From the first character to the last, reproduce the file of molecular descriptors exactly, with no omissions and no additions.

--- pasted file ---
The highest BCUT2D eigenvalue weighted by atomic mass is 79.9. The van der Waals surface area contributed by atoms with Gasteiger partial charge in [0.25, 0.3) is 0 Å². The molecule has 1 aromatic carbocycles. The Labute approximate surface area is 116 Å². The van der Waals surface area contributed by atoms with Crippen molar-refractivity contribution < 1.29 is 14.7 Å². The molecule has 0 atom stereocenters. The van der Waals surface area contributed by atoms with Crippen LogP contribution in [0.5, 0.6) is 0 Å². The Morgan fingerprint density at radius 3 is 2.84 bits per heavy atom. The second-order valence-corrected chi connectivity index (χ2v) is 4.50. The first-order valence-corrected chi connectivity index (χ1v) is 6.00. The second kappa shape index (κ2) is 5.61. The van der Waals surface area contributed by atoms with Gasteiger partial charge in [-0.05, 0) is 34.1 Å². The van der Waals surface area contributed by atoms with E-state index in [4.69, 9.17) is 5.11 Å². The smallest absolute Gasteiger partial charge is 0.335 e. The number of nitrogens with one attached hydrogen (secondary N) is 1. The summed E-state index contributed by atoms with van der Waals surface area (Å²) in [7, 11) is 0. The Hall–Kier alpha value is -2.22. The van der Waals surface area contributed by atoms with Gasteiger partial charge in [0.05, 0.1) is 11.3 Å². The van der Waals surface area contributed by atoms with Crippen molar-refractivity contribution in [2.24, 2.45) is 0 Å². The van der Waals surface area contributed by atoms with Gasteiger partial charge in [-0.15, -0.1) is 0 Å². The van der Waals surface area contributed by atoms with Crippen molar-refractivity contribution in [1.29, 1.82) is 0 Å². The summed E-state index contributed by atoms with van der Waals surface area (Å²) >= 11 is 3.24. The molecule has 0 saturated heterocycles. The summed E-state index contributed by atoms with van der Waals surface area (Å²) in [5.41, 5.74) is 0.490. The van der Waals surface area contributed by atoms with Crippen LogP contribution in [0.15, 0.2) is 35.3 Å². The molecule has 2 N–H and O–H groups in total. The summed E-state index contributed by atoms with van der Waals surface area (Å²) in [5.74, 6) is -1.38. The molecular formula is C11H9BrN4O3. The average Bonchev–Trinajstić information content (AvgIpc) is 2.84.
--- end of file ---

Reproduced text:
The highest BCUT2D eigenvalue weighted by atomic mass is 79.9. The van der Waals surface area contributed by atoms with Gasteiger partial charge in [0.25, 0.3) is 0 Å². The molecule has 1 aromatic carbocycles. The Labute approximate surface area is 116 Å². The van der Waals surface area contributed by atoms with Crippen molar-refractivity contribution < 1.29 is 14.7 Å². The molecule has 0 atom stereocenters. The van der Waals surface area contributed by atoms with Crippen LogP contribution in [0.5, 0.6) is 0 Å². The Morgan fingerprint density at radius 3 is 2.84 bits per heavy atom. The second-order valence-corrected chi connectivity index (χ2v) is 4.50. The first-order valence-corrected chi connectivity index (χ1v) is 6.00. The second kappa shape index (κ2) is 5.61. The van der Waals surface area contributed by atoms with Gasteiger partial charge in [-0.05, 0) is 34.1 Å². The van der Waals surface area contributed by atoms with E-state index in [4.69, 9.17) is 5.11 Å². The smallest absolute Gasteiger partial charge is 0.335 e. The number of nitrogens with one attached hydrogen (secondary N) is 1. The summed E-state index contributed by atoms with van der Waals surface area (Å²) in [7, 11) is 0. The Hall–Kier alpha value is -2.22. The van der Waals surface area contributed by atoms with Gasteiger partial charge in [0.05, 0.1) is 11.3 Å². The van der Waals surface area contributed by atoms with Crippen molar-refractivity contribution in [2.24, 2.45) is 0 Å². The van der Waals surface area contributed by atoms with Gasteiger partial charge in [-0.15, -0.1) is 0 Å². The van der Waals surface area contributed by atoms with Crippen molar-refractivity contribution in [1.29, 1.82) is 0 Å². The summed E-state index contributed by atoms with van der Waals surface area (Å²) >= 11 is 3.24. The molecule has 0 saturated heterocycles. The summed E-state index contributed by atoms with van der Waals surface area (Å²) in [5.41, 5.74) is 0.490. The van der Waals surface area contributed by atoms with Crippen LogP contribution in [0.15, 0.2) is 35.3 Å². The molecule has 2 N–H and O–H groups in total. The summed E-state index contributed by atoms with van der Waals surface area (Å²) in [5.74, 6) is -1.38. The molecular formula is C11H9BrN4O3. The average Bonchev–Trinajstić information content (AvgIpc) is 2.84.